The Coen brothers’ latest may be their most opaque, autobiographical and bleak to date. It concerns a 1967 Minnesotan Physics professor Larry Gopnick (Michael Stuhlbarg) whose life begins to crumble around him following a blackmail scheme from a student, his wife leaving him for an older friend and his brother’s run-ins with police. The small narrative fields enormous questions, primarily the absurdity of life. They insert small parables (including a fascinating prologue) to illustrate the madness Larry cannot comprehend. As usual, the overwhelming “seriousness’ of the material is treated with the bros deft eye for black comedy. Clearly, they understand the humor in the absurdity, which is, more or less, what they’re entire filmmaking careers have been founded upon. But A Serious Man has a certain degree of poignancy as well. The closing image of the film only literalizes what has proceeded. If the film, as a whole, doesn’t feel nearly as powerful as the individual sequences, it’s but a minor quibble for a film so richly philosophical and damned entertaining.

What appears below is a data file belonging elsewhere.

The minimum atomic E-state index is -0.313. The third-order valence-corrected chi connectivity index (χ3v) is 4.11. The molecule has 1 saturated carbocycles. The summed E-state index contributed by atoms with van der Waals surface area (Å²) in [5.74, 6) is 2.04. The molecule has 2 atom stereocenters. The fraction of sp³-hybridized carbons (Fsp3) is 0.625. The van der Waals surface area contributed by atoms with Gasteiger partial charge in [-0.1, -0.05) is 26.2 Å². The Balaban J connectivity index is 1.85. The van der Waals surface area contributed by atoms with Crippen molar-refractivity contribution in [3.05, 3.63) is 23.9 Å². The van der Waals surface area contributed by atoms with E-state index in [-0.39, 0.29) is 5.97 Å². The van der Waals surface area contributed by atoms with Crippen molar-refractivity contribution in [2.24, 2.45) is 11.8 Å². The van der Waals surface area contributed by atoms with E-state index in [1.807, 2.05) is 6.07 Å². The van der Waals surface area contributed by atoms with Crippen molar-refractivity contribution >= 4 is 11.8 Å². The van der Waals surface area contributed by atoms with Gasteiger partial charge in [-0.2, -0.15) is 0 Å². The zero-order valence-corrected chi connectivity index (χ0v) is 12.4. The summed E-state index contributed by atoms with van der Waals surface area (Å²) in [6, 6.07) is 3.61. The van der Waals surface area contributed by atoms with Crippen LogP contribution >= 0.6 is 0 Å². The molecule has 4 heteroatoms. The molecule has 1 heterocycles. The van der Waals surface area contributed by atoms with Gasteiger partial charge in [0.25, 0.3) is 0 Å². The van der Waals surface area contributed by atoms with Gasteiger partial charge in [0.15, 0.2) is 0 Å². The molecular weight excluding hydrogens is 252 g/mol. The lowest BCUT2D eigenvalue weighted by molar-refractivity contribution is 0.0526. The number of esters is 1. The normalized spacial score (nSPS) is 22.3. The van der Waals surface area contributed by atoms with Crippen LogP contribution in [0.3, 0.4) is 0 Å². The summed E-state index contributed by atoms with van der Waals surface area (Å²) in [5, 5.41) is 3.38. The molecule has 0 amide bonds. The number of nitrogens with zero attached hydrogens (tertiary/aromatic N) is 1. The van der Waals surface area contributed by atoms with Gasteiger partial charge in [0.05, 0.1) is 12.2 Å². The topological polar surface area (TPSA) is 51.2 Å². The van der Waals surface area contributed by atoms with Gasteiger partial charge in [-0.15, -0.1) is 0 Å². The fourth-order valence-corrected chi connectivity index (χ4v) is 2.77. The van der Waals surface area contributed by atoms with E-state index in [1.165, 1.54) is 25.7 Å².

*** out of ****